Spokane Journal of Business

Statewide training for rural manufacturers advances

Effort led here reaches concerns in 31 counties

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Innovate Washington, an affiliate of Spokane-based Ignite Northwest, is overseeing $2.4 million in federal grant money being used primarily to pay for advanced training for rural employees in manufacturing-related fields statewide.

The U.S. Department of Labor contributed $1.3 million to the grant. The U.S. Economic Development Administration contributed $750,000, and the National Institute of Standards and Technology—which is overseen by the U.S. Department of Commerce—added $375,000.

Based in Spokane, Ryan Layton—hired as a staff person by Innovate Washington to be its business consultant—helps oversee the grant called Make it in Washington.

Washington state is one of nine states to receive grant money. The federal award was made available in September 2014. Innovate Washington, however, didn’t begin spending the award until the first half of 2015, after Layton was hired as a consultant.

Due to either higher income levels or larger population bases, the counties of Spokane, Lincoln, Whatcom, San Juan, Snohomish, King, Pierce, and Kitsap were not eligible to receive any of the grant award, but the statewide training effort is being led out of Spokane, Layton says.

Innovate Washington and Ignite Northwest operate in a second-floor suite at 714 N. Iron Bridge Way here. Ignite Northwest is a business accelerator and was formed in 2015 with the goal of helping young tech companies overcome startup challenges.

Innovate Washington arose out of the former Spokane Intercollegiate Research and Technology Institute, later known just as SIRTI.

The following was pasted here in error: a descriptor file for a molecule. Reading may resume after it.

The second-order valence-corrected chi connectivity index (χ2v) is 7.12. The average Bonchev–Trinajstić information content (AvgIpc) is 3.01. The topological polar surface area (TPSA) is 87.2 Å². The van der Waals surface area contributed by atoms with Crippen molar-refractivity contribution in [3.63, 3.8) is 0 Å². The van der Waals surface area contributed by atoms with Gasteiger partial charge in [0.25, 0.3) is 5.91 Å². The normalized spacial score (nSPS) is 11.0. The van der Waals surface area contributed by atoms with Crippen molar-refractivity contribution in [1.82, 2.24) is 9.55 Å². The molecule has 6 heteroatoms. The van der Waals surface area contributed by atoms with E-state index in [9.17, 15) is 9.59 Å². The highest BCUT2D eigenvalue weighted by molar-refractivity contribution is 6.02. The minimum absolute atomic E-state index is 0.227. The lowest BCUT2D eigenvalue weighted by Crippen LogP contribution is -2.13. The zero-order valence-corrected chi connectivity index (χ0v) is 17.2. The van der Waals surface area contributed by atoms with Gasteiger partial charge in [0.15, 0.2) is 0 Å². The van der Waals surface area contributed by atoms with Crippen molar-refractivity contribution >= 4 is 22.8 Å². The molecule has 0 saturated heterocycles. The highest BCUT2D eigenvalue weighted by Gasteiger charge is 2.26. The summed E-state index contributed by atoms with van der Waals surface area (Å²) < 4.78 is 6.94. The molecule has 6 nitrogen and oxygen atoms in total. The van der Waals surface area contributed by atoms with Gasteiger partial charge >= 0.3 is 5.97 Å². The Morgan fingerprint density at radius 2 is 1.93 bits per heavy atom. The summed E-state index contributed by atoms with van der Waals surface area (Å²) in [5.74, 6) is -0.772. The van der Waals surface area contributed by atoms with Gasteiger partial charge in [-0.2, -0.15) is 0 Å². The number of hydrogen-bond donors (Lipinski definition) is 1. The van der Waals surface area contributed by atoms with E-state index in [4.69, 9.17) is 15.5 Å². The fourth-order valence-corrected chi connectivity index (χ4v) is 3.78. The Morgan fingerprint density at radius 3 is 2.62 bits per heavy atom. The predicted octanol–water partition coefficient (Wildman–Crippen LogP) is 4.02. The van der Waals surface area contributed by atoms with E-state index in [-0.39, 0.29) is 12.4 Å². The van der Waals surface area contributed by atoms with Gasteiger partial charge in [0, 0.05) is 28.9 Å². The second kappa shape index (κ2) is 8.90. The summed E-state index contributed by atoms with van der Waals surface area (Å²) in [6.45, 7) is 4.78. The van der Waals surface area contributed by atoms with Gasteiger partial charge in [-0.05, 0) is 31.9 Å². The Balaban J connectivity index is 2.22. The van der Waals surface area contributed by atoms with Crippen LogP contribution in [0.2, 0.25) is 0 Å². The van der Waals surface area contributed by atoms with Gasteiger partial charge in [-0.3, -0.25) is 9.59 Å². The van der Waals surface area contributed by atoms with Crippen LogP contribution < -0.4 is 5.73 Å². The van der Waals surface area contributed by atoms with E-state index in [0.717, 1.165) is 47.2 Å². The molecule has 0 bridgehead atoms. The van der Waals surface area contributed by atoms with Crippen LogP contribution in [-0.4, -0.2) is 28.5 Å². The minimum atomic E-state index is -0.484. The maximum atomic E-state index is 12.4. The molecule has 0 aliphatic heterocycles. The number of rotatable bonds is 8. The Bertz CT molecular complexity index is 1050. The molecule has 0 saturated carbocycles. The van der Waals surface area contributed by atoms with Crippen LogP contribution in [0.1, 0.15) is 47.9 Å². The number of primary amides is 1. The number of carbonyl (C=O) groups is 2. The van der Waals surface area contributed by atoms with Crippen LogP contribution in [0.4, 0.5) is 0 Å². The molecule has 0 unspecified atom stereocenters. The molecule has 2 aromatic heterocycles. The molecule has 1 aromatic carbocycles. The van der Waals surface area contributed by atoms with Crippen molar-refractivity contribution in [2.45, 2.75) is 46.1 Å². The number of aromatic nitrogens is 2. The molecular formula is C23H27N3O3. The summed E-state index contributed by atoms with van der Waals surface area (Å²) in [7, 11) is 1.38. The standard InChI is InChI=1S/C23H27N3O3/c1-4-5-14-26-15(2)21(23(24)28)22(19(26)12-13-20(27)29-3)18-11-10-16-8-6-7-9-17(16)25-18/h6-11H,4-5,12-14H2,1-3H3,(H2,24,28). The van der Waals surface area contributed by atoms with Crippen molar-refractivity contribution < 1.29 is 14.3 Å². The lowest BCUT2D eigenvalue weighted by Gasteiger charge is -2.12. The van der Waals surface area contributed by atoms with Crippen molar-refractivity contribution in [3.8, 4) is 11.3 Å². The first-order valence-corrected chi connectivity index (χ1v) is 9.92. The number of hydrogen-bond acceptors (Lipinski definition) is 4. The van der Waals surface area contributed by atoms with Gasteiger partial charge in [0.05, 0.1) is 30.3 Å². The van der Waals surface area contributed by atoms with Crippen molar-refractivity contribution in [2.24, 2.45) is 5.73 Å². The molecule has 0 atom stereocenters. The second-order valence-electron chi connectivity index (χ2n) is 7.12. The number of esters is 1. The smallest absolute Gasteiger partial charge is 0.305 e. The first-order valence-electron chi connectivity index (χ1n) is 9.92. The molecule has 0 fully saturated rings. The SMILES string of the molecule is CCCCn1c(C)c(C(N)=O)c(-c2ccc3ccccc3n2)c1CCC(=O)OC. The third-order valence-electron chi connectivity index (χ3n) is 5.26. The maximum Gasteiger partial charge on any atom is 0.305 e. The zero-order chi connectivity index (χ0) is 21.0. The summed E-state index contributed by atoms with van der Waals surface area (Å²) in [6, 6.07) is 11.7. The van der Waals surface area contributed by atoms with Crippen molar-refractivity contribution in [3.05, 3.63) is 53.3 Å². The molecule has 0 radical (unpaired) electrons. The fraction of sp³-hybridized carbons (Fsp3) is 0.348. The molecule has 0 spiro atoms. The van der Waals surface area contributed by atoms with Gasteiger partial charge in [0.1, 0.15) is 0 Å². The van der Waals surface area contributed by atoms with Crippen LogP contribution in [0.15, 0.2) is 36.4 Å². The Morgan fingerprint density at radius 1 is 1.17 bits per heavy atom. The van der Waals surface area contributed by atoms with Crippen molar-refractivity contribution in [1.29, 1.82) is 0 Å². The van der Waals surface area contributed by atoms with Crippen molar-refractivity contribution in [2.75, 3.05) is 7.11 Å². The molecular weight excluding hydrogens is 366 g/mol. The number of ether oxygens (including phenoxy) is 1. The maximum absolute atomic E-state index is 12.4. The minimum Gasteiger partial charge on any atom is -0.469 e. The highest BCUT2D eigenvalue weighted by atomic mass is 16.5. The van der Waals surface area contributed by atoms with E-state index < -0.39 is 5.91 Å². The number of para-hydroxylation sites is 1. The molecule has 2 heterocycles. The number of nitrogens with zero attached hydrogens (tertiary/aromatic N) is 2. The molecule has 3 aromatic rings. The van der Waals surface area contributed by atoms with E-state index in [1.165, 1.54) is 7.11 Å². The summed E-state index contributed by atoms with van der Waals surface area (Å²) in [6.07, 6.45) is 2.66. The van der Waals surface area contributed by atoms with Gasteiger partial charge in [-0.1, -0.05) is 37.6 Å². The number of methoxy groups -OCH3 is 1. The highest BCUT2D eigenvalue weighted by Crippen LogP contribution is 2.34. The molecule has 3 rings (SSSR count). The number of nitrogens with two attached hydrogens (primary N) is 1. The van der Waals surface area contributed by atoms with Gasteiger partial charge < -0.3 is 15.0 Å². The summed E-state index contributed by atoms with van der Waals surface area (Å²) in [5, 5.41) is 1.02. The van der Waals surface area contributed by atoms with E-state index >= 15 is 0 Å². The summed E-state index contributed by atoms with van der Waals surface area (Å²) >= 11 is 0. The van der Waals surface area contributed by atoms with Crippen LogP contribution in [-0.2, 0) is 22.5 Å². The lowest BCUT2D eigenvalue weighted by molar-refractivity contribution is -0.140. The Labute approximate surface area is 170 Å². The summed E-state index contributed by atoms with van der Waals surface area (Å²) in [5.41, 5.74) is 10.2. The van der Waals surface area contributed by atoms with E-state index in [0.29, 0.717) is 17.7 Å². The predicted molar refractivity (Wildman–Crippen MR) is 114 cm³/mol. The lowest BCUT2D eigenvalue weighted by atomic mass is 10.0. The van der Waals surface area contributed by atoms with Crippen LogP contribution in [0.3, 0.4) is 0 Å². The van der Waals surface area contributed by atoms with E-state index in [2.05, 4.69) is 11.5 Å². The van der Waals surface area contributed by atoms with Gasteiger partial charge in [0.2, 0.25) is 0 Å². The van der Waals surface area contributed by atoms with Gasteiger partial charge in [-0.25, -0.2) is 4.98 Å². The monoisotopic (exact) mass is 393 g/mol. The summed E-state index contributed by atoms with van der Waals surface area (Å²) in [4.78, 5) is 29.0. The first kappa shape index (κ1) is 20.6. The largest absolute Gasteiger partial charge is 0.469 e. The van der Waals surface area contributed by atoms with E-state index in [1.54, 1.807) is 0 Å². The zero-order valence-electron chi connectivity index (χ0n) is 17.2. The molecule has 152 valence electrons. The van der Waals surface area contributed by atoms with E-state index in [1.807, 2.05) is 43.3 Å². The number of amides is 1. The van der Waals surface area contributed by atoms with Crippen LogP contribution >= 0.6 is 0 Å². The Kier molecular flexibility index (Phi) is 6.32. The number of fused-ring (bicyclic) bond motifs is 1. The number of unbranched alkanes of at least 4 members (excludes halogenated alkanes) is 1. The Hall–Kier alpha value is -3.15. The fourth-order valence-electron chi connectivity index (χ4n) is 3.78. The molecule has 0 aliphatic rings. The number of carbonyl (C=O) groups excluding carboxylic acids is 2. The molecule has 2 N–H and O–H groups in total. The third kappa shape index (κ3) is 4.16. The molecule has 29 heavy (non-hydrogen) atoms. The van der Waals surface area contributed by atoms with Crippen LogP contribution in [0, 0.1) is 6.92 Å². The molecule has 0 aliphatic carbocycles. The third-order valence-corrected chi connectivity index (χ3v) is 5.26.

“We’re working with manufacturers in 31 counties to help them better compete for business going overseas. At the same time, we’re also identifying opportunities to put Washington companies in touch with each other for the purpose of expanding their work,” Layton says. 

Layton also provides consulting services to business owners and managers as part of the grant.

In a recent quarterly report submitted to the state’s Workforce Training and Education Coordinating Board, one business, Northern Ales Brewery, in Kettle Falls, says it experienced a 73 percent increase in revenue last year after consulting with Layton.

Bogert Manufacturing, in Franklin County, says it experienced its best sales year in the company’s history in 2015 and expects to top last year’s performance this year in part due to consultations with Layton.

Employees working in manufacturing fields can earn certificates for project management, Six Sigma quality management, manufacturing leadership, constraints management, and logistics and supply chain management.

Washington State University; Highline College in Des Moines, Wash.; and Shoreline Community College in Shoreline, Wash. Are offering the certificates through online training, Layton says.

So far, 93 workers statewide have taken advantage of the online training made available. Layton expects nearly 150 workers to seek the advanced training offered before the grant ends in September 2018.

For his part, Layton has connected with more than 160 rural manufacturers across the state. He meets with business owners around Washington, learning what they do. In the process, he looks for chances to pair those companies with each other for potential business opportunities.

“The rural communities continue to experience brain drain, and this grant was designed in part with the intention to address that problem,” Layton says.

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